200,000 descendents of Nieuw Amsterdam’s miller

25 Jul

This past week I finished reading the novel City of Dreams, by Beverly Swerling, which traces several generations of surgeons and apothecaries from the Dutch colony of Nieuw Amsterdam through the English takeover (making it New York) to the American Revolution. (Vivid and fascinating. It was frequently my bedtime reading, and to my surprise, few or no nightmares resulted: the era’s surgery, medicine, and public punishments were all gruesome, and all vividly and copiously described.)

After six months of that, I’m highly alert to anything Nieuw Amsterdam…such as a June 22 article on The New York Times website: “The Van Dusens of Nieuw Amsterdam.” The Van Dusens in question are the numerous descendents—now spread across the country—of “one of Manhattan’s first few hundred settlers, the operator of a windmill where the Dutch ground grain….

It all began with Abraham, whose forebears were from the town of Duersen in northern Brabant. Known in official documents as “Abraham the miller,” or “Abraham Pieterszen,” as in son of Peter”….Two of Abraham’s progeny — Martin Van Buren, a great-great-great-grandson; and Franklin Delano Roosevelt (add four more greats) — served as presidents of the United States. A third, Eliza Kortright (Generation 7), married one, James Monroe.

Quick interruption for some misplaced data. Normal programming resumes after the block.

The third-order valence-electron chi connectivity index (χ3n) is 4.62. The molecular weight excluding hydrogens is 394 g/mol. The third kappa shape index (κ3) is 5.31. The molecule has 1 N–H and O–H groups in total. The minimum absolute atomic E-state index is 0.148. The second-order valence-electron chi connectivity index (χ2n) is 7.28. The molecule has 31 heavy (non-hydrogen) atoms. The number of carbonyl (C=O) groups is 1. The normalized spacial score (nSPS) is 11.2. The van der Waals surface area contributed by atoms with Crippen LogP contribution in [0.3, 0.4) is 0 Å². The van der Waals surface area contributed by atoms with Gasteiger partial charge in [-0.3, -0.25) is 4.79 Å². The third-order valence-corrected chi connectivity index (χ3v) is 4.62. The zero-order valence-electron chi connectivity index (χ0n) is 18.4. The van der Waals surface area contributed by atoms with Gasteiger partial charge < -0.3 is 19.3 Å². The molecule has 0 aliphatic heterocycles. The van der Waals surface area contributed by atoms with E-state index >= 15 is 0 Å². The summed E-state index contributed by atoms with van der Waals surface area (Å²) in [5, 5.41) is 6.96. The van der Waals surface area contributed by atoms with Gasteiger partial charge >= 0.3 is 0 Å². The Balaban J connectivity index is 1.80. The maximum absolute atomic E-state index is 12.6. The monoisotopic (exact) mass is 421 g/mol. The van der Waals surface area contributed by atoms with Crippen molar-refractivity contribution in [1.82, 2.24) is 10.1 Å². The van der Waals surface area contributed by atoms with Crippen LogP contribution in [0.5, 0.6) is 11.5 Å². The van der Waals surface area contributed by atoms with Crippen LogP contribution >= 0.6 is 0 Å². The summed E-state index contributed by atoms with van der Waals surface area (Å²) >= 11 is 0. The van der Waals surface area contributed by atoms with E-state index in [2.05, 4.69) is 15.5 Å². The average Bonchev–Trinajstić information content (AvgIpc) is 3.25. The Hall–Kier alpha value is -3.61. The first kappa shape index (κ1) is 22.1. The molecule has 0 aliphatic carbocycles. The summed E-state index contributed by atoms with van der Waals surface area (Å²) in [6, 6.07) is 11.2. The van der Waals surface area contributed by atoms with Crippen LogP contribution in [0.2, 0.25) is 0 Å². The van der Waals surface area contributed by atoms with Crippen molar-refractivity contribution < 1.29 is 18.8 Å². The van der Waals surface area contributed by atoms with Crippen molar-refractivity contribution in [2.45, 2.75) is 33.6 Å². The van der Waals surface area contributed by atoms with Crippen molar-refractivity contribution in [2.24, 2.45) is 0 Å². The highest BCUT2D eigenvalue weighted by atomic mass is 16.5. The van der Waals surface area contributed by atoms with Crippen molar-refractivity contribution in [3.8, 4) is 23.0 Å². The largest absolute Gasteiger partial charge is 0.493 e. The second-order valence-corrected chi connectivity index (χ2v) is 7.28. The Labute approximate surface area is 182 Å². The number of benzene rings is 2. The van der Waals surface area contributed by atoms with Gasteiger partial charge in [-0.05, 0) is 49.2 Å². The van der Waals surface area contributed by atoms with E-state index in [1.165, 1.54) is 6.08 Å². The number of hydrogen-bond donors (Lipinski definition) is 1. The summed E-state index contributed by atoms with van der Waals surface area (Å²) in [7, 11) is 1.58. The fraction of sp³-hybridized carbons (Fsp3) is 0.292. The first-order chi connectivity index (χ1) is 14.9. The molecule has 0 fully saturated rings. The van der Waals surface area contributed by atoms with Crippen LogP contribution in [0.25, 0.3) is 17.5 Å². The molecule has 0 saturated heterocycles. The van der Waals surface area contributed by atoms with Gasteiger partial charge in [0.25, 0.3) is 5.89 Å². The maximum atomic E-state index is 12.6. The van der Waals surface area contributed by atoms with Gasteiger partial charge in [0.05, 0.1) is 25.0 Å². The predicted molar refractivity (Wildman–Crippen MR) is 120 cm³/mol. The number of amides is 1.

Another is the current mayor of Astoria, Oregon. (Lots of multimedia with the article—including recipes from a 19th-century cookbook, Civil War diaries, and a bucolic 1814 view from 110th Street.)

I wanted to blog about the article, but I had to come up with my own excuse, because there’s no mention in it of dreams. So naturally I Googled: “‘Van Dusen’ and dream.” I was handed plenty of news hooks. From just the first page of search results:

  • “Lake Arrowhead [California] wrestler Marcie van Dusen had a dream of being in the Olympics long before making the women’s wrestling team in Beijing, China. The dream also occurred before women’s wrestling competition was an Olympic sport. “
  • An article about the Journal of Dreams kept by the Swedish mystic Emanuel Swedenborg in the 1740s, and specifically about commentary by a psychologist named Wilson Van Dusen (he’s written several books based on Swedenborg’s work).
  • A couple of references to Wilson Van Dusen’s commentaries in a much longer article on Swedenborg’s dreams, on a web page titled Information Swedenborg.
  • An interview by Mel Van Dusen, on community television in California, with Stanley Krippner about extraordinary dreams. Krippner, director of the dream studies program at Saybrook University, is extraordinary in his own right. Among many other things, he’s a past president of the International Association for the Study of Dreams (IASD, whose annual conference earlier this month in Kerkrade, Netherlands, is what inspired all my Dutch New York interest). He’s also a recipient of IASD’s Lifetime Achievement Award.

One Response to “200,000 descendents of Nieuw Amsterdam’s miller”

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  1. Blessing-type synchronicities « - August 2, 2011

    […] night / early Monday. That post (dated 7/25) was inspired by a New York Times article about the 200,000 descendents of Nieuw Amsterdam’s miller—a family named Van […]

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